My project in India has been to try to discover the essence of contemporary life as experienced by Indian women. It is an incredibly broad area to study and I will clearly have to make some generalizations though I will do this with great care. My work is intended for audiences both in the West and in India it will read differently in different places but this is not important; what matters is that I want to tell a story about the everyday lives of different women in different parts of India, it might be that I concentrate wholly on the middle classes but I will decide that at a later stage.
Middle class women are the women I relate to and I have found it fascinating how different my life might have been had I grown up an Indian in India. Today higher education is free for women in India and many of the graduates I have met are battling between their parents desire to see them married and their own desire to progress their careers. Middle class women in India have, in some ways, more freedom than middle class Western women: in the sense that we work all day at work then come home and work in the house and for the kids yet our equivalent in India would employ a number of people to do some of the jobs I do at home and in the office. However an Indian woman, once married, may have to move in with her in-laws (something that has really surprised me for a nation that seems in tune with its inner emotions) or move to fit in with her husband (though this obviously happens in the West too). So there are interesting dilemmas, advantages and disadvantages and somehow I want to capture an idea of all this in my pictures.
There is also the academic side, as a photography professor from the University for the Creative Arts working to develop the new Post Graduate Photography Diploma at the National Institute of Design with Dr Deepak John Mathews has also been inspiring; the students, so enthusiastic, have taken on a range of subjects and translated them into images and stories that no foreign traveler would be able to see or find – their works and their knowledge has informed my direction.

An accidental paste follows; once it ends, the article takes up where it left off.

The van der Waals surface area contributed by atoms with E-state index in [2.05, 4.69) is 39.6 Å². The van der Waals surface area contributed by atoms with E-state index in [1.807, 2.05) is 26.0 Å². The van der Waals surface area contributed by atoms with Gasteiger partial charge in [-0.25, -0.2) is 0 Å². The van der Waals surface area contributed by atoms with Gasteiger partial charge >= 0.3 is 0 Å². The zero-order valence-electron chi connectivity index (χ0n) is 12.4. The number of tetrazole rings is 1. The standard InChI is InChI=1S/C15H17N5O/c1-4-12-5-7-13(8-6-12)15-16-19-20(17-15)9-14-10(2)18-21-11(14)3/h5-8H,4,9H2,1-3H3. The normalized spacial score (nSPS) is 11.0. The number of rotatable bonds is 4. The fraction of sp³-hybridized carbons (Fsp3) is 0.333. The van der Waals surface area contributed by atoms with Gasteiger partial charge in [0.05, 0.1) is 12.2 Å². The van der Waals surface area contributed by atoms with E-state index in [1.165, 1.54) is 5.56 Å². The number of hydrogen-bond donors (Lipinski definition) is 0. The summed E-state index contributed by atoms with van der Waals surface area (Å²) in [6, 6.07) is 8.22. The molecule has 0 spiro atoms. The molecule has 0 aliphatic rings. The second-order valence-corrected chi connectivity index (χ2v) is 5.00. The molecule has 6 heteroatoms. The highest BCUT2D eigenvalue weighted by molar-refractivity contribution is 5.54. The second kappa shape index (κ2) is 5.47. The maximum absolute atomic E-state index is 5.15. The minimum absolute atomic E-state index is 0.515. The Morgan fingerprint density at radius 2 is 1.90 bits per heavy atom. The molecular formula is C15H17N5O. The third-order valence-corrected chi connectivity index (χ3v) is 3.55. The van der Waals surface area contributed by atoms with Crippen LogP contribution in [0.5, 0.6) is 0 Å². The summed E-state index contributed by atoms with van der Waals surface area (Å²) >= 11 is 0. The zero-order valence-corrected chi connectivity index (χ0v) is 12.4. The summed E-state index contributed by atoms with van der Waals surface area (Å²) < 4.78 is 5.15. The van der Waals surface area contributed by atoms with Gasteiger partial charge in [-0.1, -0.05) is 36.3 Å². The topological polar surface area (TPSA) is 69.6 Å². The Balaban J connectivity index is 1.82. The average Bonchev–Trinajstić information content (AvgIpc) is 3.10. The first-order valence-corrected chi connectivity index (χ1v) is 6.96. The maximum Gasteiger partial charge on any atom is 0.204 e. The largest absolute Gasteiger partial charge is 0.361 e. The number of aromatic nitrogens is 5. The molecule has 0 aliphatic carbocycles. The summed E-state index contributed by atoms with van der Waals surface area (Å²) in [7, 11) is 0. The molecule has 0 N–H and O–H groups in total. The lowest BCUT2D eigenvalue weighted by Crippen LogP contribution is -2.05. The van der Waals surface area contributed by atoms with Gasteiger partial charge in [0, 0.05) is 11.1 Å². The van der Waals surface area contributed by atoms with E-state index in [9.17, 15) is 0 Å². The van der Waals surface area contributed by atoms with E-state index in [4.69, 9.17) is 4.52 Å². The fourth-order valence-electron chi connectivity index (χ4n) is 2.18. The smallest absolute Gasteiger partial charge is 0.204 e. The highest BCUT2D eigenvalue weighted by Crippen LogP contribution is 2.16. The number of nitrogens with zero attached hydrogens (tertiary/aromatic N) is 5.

KK:Can you tell me something about how the past and present come together in your work?
AF:All my work since the Gentlemen series (1981- 1983) has used heritage and historical interiors which have collaboratively staged portraits and scenarios to reflect on contemporary discourses of power and their legitimization through stories and “master narratives”. In Gentlemen it was patriarchy, in Capital early globalisation and capitalism, in Academies art history, fine art education and museum studies. The past always pervades the present in my photography. Of course it is a revised past, not an authentic past …that is now lost and now the struggle is around whose history. What does our version of history choose to privilege?
KK:My recent series, named in homage to Marguerite Duras’ seminal 1975 film India Song, (a seminal French film about unrequited love in Kolkata and dying colonialism) celebrates the animals and characters out of stories in the Ramayana, Panchatantra and Mahabharata … The animals occupy women’s rooms and men’s spaces in palaces and havelis standing in for avatars, and atmans. They are the symbolic animals of India: Hanuman the langur monkey God, Ganesh the elephant, peacock s and Tigers consorts of Goddesses Shiva and Lakshmi. These rooms have become museums open to visitors and heritage hotels run by today’s maharaja’s family. With the captions I have also tried to allude to women that have affected Indian history .
The palaces rooms in Samode, Jaipur and Dungarpur are material remnants of a way of life that is now past and the memories they hold are harder to access. Miniatures, wall paintings and early photographs are now being archived and studied. Glimpses of these archives can be seen publicly when photographs of the past are hung up as in the Maharaja of Mysore’s Palace in Bangalore or encrusted into palace walls of the Juna Mahal in Dungarpur. There is also an extensive palace archive of the Arvind Singh Mewar in Udaipur which has just opened a new museum of photography in Udaipur palace.